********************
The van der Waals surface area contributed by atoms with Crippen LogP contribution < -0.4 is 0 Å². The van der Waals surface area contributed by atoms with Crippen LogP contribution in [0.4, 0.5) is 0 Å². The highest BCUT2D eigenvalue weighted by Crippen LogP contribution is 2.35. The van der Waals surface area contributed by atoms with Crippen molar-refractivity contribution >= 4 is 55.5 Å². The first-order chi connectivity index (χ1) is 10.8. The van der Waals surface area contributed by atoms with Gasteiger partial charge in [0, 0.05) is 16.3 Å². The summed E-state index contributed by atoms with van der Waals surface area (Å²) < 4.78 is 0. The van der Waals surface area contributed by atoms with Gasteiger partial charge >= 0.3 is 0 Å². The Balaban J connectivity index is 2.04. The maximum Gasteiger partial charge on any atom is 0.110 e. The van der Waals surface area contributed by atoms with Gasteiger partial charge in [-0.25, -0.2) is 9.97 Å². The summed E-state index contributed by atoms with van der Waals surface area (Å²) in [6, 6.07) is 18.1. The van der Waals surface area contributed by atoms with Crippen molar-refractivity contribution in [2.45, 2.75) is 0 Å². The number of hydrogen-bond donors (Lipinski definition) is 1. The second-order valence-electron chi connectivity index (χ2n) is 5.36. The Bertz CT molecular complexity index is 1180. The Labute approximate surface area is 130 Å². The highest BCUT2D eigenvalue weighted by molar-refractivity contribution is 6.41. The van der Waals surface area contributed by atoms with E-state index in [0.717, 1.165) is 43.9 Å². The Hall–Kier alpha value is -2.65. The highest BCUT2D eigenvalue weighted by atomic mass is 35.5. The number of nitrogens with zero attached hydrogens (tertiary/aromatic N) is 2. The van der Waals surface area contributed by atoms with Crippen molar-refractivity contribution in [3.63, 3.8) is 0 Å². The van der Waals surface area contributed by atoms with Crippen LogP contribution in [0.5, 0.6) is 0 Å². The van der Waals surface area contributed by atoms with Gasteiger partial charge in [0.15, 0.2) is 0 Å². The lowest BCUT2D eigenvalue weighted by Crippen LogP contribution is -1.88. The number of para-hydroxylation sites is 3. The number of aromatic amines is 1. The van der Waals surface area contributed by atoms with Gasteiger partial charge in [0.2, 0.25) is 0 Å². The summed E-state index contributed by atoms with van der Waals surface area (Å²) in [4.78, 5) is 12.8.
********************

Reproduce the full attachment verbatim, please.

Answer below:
The van der Waals surface area contributed by atoms with Crippen LogP contribution < -0.4 is 0 Å². The van der Waals surface area contributed by atoms with Crippen LogP contribution in [0.4, 0.5) is 0 Å². The highest BCUT2D eigenvalue weighted by Crippen LogP contribution is 2.35. The van der Waals surface area contributed by atoms with Crippen molar-refractivity contribution >= 4 is 55.5 Å². The first-order chi connectivity index (χ1) is 10.8. The van der Waals surface area contributed by atoms with Gasteiger partial charge in [0, 0.05) is 16.3 Å². The summed E-state index contributed by atoms with van der Waals surface area (Å²) < 4.78 is 0. The van der Waals surface area contributed by atoms with Gasteiger partial charge >= 0.3 is 0 Å². The Balaban J connectivity index is 2.04. The maximum Gasteiger partial charge on any atom is 0.110 e. The van der Waals surface area contributed by atoms with Gasteiger partial charge in [-0.25, -0.2) is 9.97 Å². The summed E-state index contributed by atoms with van der Waals surface area (Å²) in [6, 6.07) is 18.1. The van der Waals surface area contributed by atoms with Crippen molar-refractivity contribution in [2.45, 2.75) is 0 Å². The number of hydrogen-bond donors (Lipinski definition) is 1. The second-order valence-electron chi connectivity index (χ2n) is 5.36. The Bertz CT molecular complexity index is 1180. The Labute approximate surface area is 130 Å². The highest BCUT2D eigenvalue weighted by molar-refractivity contribution is 6.41. The van der Waals surface area contributed by atoms with E-state index in [0.717, 1.165) is 43.9 Å². The Hall–Kier alpha value is -2.65. The highest BCUT2D eigenvalue weighted by atomic mass is 35.5. The number of nitrogens with zero attached hydrogens (tertiary/aromatic N) is 2. The van der Waals surface area contributed by atoms with Crippen molar-refractivity contribution in [3.63, 3.8) is 0 Å². The van der Waals surface area contributed by atoms with Crippen LogP contribution in [0.5, 0.6) is 0 Å². The van der Waals surface area contributed by atoms with Gasteiger partial charge in [0.15, 0.2) is 0 Å². The lowest BCUT2D eigenvalue weighted by Crippen LogP contribution is -1.88. The number of para-hydroxylation sites is 3. The number of aromatic amines is 1. The van der Waals surface area contributed by atoms with Gasteiger partial charge in [0.2, 0.25) is 0 Å². The summed E-state index contributed by atoms with van der Waals surface area (Å²) in [4.78, 5) is 12.8.